The prisoners can have mutton and eat it too. They do not have to thank the superintendent for the food they take in the jail.
The Amnesty International team is in Srinagar. The team has to focus on preventive detention. The study shall, therefore, include condition of jails, plight of prisoners and their rights. This write up is for the special consideration of the Amnesty International team.
The state adapted the New Jail Manual on July 6, 2000 following complaints by prisoners that the worn out Punjab Manual did not cater to the needs of the prisoners. The new jail manual discusses in detail the rights of the prisoners in Part I, Chapter XLIII on page 339-343. This chapter talks about human dignity, fundamental rights, legal aid, speedy trial, adequate diet, medicare, interview with relatives and hygiene.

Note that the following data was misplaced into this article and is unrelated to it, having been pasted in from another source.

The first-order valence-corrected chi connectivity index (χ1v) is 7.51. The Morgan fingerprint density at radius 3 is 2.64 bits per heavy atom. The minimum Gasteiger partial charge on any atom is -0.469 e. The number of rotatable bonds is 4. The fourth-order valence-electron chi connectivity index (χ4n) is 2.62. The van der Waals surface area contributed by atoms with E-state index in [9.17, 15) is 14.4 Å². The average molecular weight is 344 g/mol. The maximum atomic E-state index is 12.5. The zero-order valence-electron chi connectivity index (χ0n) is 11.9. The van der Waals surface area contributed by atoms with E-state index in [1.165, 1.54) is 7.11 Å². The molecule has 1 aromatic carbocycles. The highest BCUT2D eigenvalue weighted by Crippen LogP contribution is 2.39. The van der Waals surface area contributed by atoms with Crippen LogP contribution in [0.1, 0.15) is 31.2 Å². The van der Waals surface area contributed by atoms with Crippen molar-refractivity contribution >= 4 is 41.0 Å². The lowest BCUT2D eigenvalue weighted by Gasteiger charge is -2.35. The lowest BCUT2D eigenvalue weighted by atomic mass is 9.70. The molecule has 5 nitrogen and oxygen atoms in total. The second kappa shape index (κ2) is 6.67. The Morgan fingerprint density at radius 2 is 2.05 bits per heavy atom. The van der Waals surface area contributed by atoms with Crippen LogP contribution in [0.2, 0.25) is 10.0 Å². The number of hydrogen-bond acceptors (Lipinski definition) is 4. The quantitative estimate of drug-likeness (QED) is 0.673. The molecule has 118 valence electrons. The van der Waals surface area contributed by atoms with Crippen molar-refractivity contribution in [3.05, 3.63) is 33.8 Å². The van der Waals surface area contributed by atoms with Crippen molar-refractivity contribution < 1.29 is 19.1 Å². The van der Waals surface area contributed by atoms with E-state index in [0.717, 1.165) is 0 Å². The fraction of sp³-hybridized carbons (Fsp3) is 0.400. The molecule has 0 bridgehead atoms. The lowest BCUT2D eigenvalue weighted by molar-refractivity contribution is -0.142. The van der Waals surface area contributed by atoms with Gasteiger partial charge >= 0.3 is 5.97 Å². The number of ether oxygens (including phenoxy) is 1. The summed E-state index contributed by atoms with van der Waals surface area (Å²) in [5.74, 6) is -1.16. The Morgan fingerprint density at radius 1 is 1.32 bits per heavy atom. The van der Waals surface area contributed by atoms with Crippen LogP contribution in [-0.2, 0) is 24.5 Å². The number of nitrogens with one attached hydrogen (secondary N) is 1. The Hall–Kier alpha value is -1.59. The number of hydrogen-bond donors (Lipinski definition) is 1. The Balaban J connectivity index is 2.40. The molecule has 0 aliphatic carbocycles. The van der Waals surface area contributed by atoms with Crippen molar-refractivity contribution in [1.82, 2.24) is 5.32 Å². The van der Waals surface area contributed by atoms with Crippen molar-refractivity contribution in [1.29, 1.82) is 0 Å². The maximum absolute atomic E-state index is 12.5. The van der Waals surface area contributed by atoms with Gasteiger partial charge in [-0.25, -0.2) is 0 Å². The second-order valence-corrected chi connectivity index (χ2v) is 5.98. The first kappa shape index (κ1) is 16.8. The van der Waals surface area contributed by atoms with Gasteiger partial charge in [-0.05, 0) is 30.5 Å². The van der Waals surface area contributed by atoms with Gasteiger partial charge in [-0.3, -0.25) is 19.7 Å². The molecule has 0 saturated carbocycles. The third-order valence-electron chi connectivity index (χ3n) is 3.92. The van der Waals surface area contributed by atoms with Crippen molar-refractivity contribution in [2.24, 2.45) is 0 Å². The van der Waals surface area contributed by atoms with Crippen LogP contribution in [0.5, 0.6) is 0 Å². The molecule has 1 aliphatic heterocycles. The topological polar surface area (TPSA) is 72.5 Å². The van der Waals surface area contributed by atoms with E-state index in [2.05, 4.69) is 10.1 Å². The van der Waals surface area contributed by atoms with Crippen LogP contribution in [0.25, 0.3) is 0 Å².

Adequate Diet: The new manual has a separate chapter on diet starting from page 241 (Part F). The chapter has dealt in detail with the subject. Details like how and when the food should be cooked have also been incorporated. And last but not the least; the manual does not restrain prisoners from having mutton. According to Appendix `A’ to the chapter, the prisoners can have mutton once in a week (on Sundays). The non-labouring prisoners are entitled to 0.058 Kgs and their labouring colleagues to 0.065 Kgs of mutton or cheese on every Sunday. This is mandatory and has to be provided by the jail administration. According to Jammu Kashmir Liberation front (JKLF) member, Showkat Ahmad Bakshi, the required quantity of mutton was supplied to the detainees by the jail authorities every Sunday when he was detained in Srinagar Central Jail. Jammu being a part of state cannot have a separate manual. And, according to renowned human rights activist, Parvez Imroz, if mutton is not given to prisoners in Jammu jails it is a clear violation of the Jail Manual.